Parentification: when the roles are reversed...
The book also describes the most important criteria for identification so that anyone who might encounter or need to deal with this family psychopathology (such as educators, social workers, psychologists, etc.) will have a better understanding of the problem. As the intended goal is to relieve the child's burden without brutally tearing them away from the role their father or mother assigned to them, the transition must be gradual. Yet if social services find out that a child is being parentified, they might immediately seek to remove the child from their family. But instead of helping the child, removal could have even more disastrous consequences. If the child knows that no other alternative measures have been taken, they will constantly be worried and their anxiety will increase tenfold. They will only feel better once they are sure that someone is taking care of their parent, that someone has taken over their responsibility. According to the young researcher, it is therefore essential to work with other family members and set up a network of caregivers.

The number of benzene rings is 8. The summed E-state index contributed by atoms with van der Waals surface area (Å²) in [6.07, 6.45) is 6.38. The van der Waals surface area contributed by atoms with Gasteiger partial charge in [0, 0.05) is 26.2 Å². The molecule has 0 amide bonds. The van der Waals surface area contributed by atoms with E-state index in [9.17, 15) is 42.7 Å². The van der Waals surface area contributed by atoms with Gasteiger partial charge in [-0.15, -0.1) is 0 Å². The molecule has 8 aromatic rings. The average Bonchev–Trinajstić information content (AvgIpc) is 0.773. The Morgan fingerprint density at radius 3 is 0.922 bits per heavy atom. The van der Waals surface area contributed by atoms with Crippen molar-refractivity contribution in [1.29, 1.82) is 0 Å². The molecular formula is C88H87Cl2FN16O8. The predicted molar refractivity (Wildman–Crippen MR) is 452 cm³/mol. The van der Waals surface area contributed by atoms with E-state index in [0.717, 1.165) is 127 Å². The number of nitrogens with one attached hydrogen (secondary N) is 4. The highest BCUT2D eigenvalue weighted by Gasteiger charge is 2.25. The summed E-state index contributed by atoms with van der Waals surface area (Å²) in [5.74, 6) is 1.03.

Several forms of parentification
If parentification is not detected and treated as quickly as possible, it can take deep roots in the family and perpetuate itself for several generations. However, recognising parentification is not easy since it takes a variety of different forms. Some are easier to identify since they are more obvious. Stéphanie Haxhe provides several examples in her book based on her clinical experience, while being careful to reframe and redefine some models that haven't often been addressed in the scientific literature. The "caregiver" child who gives up their studies to stay home with an alcoholic or depressed parent is one example. They are often identified by educators or teachers, who then notify the school's health and welfare centre.